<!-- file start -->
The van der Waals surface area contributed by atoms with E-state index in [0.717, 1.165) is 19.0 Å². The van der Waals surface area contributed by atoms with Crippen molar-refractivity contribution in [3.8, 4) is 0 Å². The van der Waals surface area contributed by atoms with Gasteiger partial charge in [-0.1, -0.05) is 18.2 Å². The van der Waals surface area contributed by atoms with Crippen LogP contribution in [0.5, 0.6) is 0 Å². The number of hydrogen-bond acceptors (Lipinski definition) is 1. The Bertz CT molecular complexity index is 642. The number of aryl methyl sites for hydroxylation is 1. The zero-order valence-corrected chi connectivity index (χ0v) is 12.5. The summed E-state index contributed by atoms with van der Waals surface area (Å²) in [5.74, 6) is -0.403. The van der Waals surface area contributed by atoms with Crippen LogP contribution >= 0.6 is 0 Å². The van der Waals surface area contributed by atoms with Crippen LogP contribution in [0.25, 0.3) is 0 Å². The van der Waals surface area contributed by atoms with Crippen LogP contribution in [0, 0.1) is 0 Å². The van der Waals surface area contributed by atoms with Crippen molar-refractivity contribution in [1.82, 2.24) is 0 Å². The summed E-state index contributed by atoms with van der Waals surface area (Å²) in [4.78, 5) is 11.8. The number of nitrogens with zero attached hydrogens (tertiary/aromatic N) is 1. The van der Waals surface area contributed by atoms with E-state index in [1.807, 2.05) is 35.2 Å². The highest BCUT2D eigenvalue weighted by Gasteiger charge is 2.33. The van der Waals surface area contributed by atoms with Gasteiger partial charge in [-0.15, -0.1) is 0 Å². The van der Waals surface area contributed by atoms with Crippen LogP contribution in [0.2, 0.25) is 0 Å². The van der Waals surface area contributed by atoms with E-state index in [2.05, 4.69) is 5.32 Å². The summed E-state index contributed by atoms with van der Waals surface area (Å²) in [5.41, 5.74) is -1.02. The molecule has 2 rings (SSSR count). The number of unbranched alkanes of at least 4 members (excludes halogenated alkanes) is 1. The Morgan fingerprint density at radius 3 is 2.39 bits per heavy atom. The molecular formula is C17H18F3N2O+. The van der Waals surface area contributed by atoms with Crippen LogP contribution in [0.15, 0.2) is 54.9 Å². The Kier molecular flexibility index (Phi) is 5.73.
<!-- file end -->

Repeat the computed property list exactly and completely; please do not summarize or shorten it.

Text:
The van der Waals surface area contributed by atoms with E-state index in [0.717, 1.165) is 19.0 Å². The van der Waals surface area contributed by atoms with Crippen molar-refractivity contribution in [3.8, 4) is 0 Å². The van der Waals surface area contributed by atoms with Gasteiger partial charge in [-0.1, -0.05) is 18.2 Å². The van der Waals surface area contributed by atoms with Crippen LogP contribution in [0.5, 0.6) is 0 Å². The number of hydrogen-bond acceptors (Lipinski definition) is 1. The Bertz CT molecular complexity index is 642. The number of aryl methyl sites for hydroxylation is 1. The zero-order valence-corrected chi connectivity index (χ0v) is 12.5. The summed E-state index contributed by atoms with van der Waals surface area (Å²) in [5.74, 6) is -0.403. The van der Waals surface area contributed by atoms with Crippen LogP contribution >= 0.6 is 0 Å². The van der Waals surface area contributed by atoms with Crippen LogP contribution in [0.25, 0.3) is 0 Å². The van der Waals surface area contributed by atoms with Crippen LogP contribution in [0, 0.1) is 0 Å². The van der Waals surface area contributed by atoms with Crippen molar-refractivity contribution in [1.82, 2.24) is 0 Å². The summed E-state index contributed by atoms with van der Waals surface area (Å²) in [4.78, 5) is 11.8. The number of nitrogens with zero attached hydrogens (tertiary/aromatic N) is 1. The van der Waals surface area contributed by atoms with E-state index in [1.807, 2.05) is 35.2 Å². The highest BCUT2D eigenvalue weighted by Gasteiger charge is 2.33. The van der Waals surface area contributed by atoms with Gasteiger partial charge in [-0.15, -0.1) is 0 Å². The van der Waals surface area contributed by atoms with Crippen LogP contribution in [0.2, 0.25) is 0 Å². The van der Waals surface area contributed by atoms with E-state index in [2.05, 4.69) is 5.32 Å². The summed E-state index contributed by atoms with van der Waals surface area (Å²) in [5.41, 5.74) is -1.02. The molecule has 2 rings (SSSR count). The number of unbranched alkanes of at least 4 members (excludes halogenated alkanes) is 1. The Morgan fingerprint density at radius 3 is 2.39 bits per heavy atom. The molecular formula is C17H18F3N2O+. The van der Waals surface area contributed by atoms with Crippen LogP contribution in [0.15, 0.2) is 54.9 Å². The Kier molecular flexibility index (Phi) is 5.73.